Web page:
How Regional Centers Determine Developmental Disability

California Regional Centers

When an adult has a serious developmental disability that impedes their ability to live independently and look after their well-being, California allows for the appointment of a ‘limited conservator.’ In a limited conservatorship, a responsible adult who takes on certain legal responsibilities—depending on the level of disability—on behalf of the disabled person.

However, who has the authority to determine whether someone has a disability warranting a conservatorship? Bear in mind that when a guardian is granted a right to exercise over another person, that right is stripped away from the cared-for person. This is an extremely delicate issue, and could be easily abused in certain circumstances.

This is why the State of California uses ‘regional centers’ to evaluate residents for developmental disabilities.

Regional centers are independent nonprofit entities that California contracts with to provide evaluation and support services for residents of the state who have developmental disabilities.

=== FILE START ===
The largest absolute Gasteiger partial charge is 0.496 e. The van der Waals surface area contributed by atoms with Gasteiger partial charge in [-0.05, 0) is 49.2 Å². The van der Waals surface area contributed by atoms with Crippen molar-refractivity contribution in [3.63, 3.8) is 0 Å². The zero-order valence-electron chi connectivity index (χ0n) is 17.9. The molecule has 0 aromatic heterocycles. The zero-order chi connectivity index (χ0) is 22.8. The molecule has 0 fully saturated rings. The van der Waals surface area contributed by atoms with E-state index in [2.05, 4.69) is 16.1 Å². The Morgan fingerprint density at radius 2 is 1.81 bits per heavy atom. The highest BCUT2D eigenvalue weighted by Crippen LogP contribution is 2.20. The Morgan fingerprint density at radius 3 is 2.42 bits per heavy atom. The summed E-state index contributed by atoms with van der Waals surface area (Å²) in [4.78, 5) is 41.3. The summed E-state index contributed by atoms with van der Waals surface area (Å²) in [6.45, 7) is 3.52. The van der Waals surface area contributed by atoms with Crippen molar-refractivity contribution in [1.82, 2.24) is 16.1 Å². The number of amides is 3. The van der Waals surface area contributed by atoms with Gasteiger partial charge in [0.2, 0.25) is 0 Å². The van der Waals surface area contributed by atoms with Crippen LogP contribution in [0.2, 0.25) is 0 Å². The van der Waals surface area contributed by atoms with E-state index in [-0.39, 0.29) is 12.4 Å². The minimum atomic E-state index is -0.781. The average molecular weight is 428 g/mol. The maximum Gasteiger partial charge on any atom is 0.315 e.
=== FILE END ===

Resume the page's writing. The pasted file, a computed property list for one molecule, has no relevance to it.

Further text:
In a situation where a person is believed to have a developmental disability that necessitates a conservatorship—such as when a parent’s impaired child is coming of age, and the parent wishes to assert continued legal control over their child’s well-being—they are referred to their local regional center. For residents of Sacramento County and several surrounding counties, Alta California Regional Center is the local regional center.

At regional centers, medical staff will evaluate the physical and mental health of disabled persons. For a person to be officially considered as developmentally disabled, they must meet the criteria defined by Section 4512 of the California Welfare and Institutions Code. Some of these criteria include:

  • The disability began before the age of 18.
  • The disability is expected to continue indefinitely.
  • The condition in question is a “substantial disability.”
  • The condition is either intellectual in nature, or is a physical disability that requires care similar to that necessary for an intellectual disability, such as severe autism, epilepsy, or cerebral palsy.

If these conditions are met, then the regional center will consider the person in question as developmentally disabled.

Once this diagnosis of developmental disability is made, the State of California then recognizes them as such, and a judge may grant a limited conservatorship to an appropriate guardian.

However, if the regional center’s staff concludes that a person is not developmentally disabled, the decision can be appealed to your local area board. Contact your regional center for information as to which area board serves your region.

If you would like assistance with navigating the legally and emotionally process of having a loved one evaluated for a developmental disability, or you need help with establishing a limited conservatorship, we can help. Give us a call at 916-400-4516, or send us a message using our contact form.